Todays post invites you to Cappadocia. Located in Central Anatolia it is the most amazing place I have ever been and I would return there in the blink of an eye.
I first heard of Cappadocia or should I say Cappadocians when I was a child going to Sunday Mass. St Paul wrote several letters to the Cappadocians. I never dreamed then that 40 something year later I would fly over the place in a hot air balloon.
Cappadocia or Kapadokya as it is in Turkish is a unique landscape. It is a major tourist attraction. It is the land of the fairy chimneys. The area was formed by the volcanoes, Mount Eriyces, Big Hassan Mountain and Little Hassan.
|Big Hassan and Little Hassan|
The volcanoes began erupting about 14 million years ago and continued up to about 8000 years ago.
The solidified lava flows and tufa or tuff stone formed a natural plateau that was then crisscrossed by deep valleys caused by erosion.
This erosion caused the formation of "fairy chimneys" as the tufa weathered faster than the harder layers of basalt underneath. The fairy chimneys are so called as the ancient people believed they could not be formed by humans, and as fairies lived below ground, these formations must be their chimneys.
The tufa was easily worked and so many cave dwellings and churches were cut into the rock and the valley walls. These are still to be seen today. The church walls were decorated with frescoes, some simple, some infinitely more complex.
|Frescoes at Goreme Open Air Museum|
Goreme Open air Museum is an area where there are several of these churches located together. The Byzantine frescoes date from 900-1200 AD. Most are in a very good state of repair though most of the figures had their eyes gouged out by superstitious locals who lived in fear of the "Evil Eye" Also you can see Dove cotes carved into the hillside as the whites of the pigeon eggs were used as a glaze.
Many of the cave dwellings have been turned into high class hotels and into panysions. When we visited we stayed in the Kelebek Hotel. Our cave room was wonderful and missing those mod cons like TV and telephone. A perfect retreat.
|Fairy Chimney at Kelebek Hotel|
|Our Cave Room at the Kelebek|
There are also approximately 15 underground cities in Cappadocia. Some are huge complexes 8 levels deep like the one we visited in Kaymakli. Four of these levels were open to the public. Each level could be sealed off with huge millstones.
The top level was used as stables. It is thought that people did not live permanently in these underground cities, rather they moved underground in times of attack and may have lived there for months at a time. The complexes include separate areas for each family, wineries, churches, kitchens etc.
The caves stay at a constant temperature of 15 degrees. Cappadocia produces up to 30,000 tons of seed potato every year. The caves because of their constant temperatures and low humidity are eminently suitable for storing the potatoes. A modern day use for the ancient formations.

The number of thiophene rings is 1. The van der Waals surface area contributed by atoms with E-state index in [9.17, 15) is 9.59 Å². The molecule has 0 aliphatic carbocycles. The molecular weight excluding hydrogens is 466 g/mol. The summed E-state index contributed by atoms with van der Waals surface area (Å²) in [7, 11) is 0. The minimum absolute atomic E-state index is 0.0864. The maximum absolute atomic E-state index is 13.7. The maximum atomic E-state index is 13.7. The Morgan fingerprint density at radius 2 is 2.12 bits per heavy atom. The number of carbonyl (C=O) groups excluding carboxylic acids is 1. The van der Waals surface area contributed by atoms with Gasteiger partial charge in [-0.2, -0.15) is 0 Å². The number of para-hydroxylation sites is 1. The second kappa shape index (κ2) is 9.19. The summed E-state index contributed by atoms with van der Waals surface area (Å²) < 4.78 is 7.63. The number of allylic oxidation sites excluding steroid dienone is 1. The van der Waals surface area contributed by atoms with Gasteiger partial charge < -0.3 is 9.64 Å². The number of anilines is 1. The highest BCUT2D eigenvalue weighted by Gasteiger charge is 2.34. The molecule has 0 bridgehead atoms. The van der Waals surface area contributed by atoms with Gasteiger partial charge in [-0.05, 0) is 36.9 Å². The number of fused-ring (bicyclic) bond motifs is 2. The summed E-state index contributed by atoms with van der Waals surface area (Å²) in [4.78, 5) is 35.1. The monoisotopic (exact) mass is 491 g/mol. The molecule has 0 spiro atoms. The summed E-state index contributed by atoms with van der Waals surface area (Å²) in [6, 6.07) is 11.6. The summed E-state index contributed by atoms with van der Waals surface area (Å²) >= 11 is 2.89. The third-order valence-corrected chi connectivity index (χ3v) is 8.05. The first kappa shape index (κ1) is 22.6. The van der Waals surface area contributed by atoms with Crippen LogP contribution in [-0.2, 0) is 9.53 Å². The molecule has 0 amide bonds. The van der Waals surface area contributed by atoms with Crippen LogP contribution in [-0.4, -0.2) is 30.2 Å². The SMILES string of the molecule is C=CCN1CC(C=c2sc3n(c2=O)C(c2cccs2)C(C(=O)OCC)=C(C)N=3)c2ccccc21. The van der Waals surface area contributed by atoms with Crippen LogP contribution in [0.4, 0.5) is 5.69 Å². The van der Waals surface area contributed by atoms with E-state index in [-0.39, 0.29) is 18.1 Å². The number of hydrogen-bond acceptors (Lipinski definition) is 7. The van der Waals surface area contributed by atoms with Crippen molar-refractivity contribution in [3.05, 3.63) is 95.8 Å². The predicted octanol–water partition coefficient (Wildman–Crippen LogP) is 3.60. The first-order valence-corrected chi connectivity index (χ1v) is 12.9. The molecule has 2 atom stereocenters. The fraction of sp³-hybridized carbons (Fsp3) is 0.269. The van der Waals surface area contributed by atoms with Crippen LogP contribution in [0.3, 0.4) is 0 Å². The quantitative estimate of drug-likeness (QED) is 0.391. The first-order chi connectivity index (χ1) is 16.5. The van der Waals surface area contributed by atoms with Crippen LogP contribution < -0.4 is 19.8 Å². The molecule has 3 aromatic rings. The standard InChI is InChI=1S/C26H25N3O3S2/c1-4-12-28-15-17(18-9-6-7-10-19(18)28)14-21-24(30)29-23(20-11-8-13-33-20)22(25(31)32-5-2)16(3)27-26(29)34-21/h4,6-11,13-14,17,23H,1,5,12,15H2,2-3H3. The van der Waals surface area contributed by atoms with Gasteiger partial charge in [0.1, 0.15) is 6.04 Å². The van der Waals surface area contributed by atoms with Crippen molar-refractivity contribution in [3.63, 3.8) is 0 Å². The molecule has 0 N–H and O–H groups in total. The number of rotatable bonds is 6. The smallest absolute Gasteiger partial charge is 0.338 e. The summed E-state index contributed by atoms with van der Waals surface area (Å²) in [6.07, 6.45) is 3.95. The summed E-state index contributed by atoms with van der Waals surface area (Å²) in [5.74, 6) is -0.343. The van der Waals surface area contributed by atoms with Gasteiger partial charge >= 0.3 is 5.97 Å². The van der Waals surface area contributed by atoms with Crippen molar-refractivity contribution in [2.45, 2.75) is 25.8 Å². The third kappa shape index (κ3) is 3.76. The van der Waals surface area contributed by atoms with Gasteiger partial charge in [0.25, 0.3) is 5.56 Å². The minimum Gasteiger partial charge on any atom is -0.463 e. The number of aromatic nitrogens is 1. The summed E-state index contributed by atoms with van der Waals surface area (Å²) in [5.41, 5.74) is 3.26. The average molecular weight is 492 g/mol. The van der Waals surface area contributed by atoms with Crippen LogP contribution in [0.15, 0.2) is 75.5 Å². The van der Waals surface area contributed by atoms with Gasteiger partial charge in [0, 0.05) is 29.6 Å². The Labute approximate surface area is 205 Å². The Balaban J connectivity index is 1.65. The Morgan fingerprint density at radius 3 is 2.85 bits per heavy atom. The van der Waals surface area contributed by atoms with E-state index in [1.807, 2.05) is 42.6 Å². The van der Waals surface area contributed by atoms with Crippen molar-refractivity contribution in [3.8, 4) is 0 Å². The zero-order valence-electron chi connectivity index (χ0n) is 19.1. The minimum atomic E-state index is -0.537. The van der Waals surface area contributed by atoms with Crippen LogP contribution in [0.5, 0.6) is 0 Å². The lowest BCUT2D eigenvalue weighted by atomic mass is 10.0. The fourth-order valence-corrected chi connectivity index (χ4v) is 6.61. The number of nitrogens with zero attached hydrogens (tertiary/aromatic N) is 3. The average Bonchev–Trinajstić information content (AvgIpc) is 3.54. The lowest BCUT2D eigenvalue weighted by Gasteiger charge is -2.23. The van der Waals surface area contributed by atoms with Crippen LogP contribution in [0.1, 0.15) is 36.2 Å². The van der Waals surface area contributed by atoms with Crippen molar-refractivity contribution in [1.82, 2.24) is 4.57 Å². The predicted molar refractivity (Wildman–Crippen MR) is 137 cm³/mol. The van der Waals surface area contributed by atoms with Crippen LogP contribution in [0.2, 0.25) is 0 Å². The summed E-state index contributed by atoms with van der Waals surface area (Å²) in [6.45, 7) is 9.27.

No trip to Cappadocia would be complete without floating over the area as the dawn breaks. It is the best way to view this fascinating, voluptuous landscape.
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Oh, wow! I adore these pictures!ReplyDelete
What a fascinating post! Thank you for showing these photos! I've never seen a landscape like this! Your photos are very good and they give a splendid image of these chimneys.ReplyDelete
Wow, these are incredible!ReplyDelete
ROG, ABC Wednesday team
For sure I can see why that's a tourist attraction! I want to go there too! :)ReplyDelete
You're right, this is a fascinating landscape. Your pictures have reinforced my desire to see this part of Turkey. Thanks.ReplyDelete
This might be one of the most amazing things I've ever seen. What a fabulous opportunity to see history up close (and from a bird's eye view!). Thank you for sharing these stunning shots.ReplyDelete
Oh my, these are some wonderful photos. Thank you for showing it with us. Breathtaking!ReplyDelete
oh my gosh! pretty amazing...someone sent me a postcard from this place...very lovely! visiting from ABC wednesday!ReplyDelete
This is indeed beautiful, like a landscape from some netherworld where you expect sprites and wizards to emerge. How wonderful to be in the balloon -- I've always wanted to do that!ReplyDelete
I was there twice in 2006 when I did a roundtrip called the "Caravan Roade" and in 2007 when I did another roundtrip.ReplyDelete
Isn't it like on the moon ?
Where are you spending 2 months in Turkey ?
We are going to the Göltürkbükü on the north side of the Bodrum peninsula. İ'm really looking forward to it now. We also plan to go to Safranbolu in the Black Sea region for a few days.ReplyDelete
Absolutely stunning! What a wonder it is. I envy you your travels. :DReplyDelete